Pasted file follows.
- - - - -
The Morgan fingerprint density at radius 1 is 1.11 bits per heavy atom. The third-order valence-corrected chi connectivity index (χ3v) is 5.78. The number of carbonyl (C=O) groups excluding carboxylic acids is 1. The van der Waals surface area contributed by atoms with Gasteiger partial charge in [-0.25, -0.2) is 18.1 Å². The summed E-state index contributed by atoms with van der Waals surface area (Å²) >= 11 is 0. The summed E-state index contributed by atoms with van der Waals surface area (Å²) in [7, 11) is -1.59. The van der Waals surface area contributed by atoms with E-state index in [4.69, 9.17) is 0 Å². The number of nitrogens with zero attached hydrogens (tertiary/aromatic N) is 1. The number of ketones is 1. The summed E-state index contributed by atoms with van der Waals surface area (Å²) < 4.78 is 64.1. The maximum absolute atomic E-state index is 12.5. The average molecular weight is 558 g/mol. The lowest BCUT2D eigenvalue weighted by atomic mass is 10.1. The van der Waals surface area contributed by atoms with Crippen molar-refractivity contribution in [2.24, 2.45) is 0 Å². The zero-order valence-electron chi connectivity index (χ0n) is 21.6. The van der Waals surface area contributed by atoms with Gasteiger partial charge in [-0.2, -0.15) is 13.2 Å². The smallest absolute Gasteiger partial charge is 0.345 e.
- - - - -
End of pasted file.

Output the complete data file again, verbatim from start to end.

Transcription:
The Morgan fingerprint density at radius 1 is 1.11 bits per heavy atom. The third-order valence-corrected chi connectivity index (χ3v) is 5.78. The number of carbonyl (C=O) groups excluding carboxylic acids is 1. The van der Waals surface area contributed by atoms with Gasteiger partial charge in [-0.25, -0.2) is 18.1 Å². The summed E-state index contributed by atoms with van der Waals surface area (Å²) >= 11 is 0. The summed E-state index contributed by atoms with van der Waals surface area (Å²) in [7, 11) is -1.59. The van der Waals surface area contributed by atoms with E-state index in [4.69, 9.17) is 0 Å². The number of nitrogens with zero attached hydrogens (tertiary/aromatic N) is 1. The number of ketones is 1. The summed E-state index contributed by atoms with van der Waals surface area (Å²) < 4.78 is 64.1. The maximum absolute atomic E-state index is 12.5. The average molecular weight is 558 g/mol. The lowest BCUT2D eigenvalue weighted by atomic mass is 10.1. The van der Waals surface area contributed by atoms with Crippen molar-refractivity contribution in [2.24, 2.45) is 0 Å². The zero-order valence-electron chi connectivity index (χ0n) is 21.6. The van der Waals surface area contributed by atoms with Gasteiger partial charge in [-0.2, -0.15) is 13.2 Å². The smallest absolute Gasteiger partial charge is 0.345 e.